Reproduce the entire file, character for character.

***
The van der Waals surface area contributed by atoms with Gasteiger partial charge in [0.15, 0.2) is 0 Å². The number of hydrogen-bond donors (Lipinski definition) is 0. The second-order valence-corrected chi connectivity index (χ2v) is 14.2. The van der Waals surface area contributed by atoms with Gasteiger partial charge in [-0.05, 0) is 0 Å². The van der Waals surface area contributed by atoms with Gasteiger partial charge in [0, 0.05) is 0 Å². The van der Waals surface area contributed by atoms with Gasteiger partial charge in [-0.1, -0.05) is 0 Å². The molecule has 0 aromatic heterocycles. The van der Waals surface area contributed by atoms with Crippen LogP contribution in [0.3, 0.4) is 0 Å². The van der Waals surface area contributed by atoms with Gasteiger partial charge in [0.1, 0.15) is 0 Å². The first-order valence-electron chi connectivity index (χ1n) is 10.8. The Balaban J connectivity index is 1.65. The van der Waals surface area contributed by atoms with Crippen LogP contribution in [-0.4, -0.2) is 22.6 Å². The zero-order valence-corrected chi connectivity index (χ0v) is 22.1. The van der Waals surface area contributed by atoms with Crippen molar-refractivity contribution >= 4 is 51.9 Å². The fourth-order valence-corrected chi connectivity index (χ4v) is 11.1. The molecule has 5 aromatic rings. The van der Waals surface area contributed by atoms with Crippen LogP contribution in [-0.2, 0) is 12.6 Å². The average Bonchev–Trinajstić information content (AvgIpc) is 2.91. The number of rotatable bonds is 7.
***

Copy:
The van der Waals surface area contributed by atoms with Gasteiger partial charge in [0.15, 0.2) is 0 Å². The number of hydrogen-bond donors (Lipinski definition) is 0. The second-order valence-corrected chi connectivity index (χ2v) is 14.2. The van der Waals surface area contributed by atoms with Gasteiger partial charge in [-0.05, 0) is 0 Å². The van der Waals surface area contributed by atoms with Gasteiger partial charge in [0, 0.05) is 0 Å². The van der Waals surface area contributed by atoms with Gasteiger partial charge in [-0.1, -0.05) is 0 Å². The molecule has 0 aromatic heterocycles. The van der Waals surface area contributed by atoms with Crippen LogP contribution in [0.3, 0.4) is 0 Å². The van der Waals surface area contributed by atoms with Gasteiger partial charge in [0.1, 0.15) is 0 Å². The first-order valence-electron chi connectivity index (χ1n) is 10.8. The Balaban J connectivity index is 1.65. The van der Waals surface area contributed by atoms with Crippen LogP contribution in [-0.4, -0.2) is 22.6 Å². The zero-order valence-corrected chi connectivity index (χ0v) is 22.1. The van der Waals surface area contributed by atoms with Crippen molar-refractivity contribution >= 4 is 51.9 Å². The fourth-order valence-corrected chi connectivity index (χ4v) is 11.1. The molecule has 5 aromatic rings. The van der Waals surface area contributed by atoms with Crippen LogP contribution in [-0.2, 0) is 12.6 Å². The average Bonchev–Trinajstić information content (AvgIpc) is 2.91. The number of rotatable bonds is 7.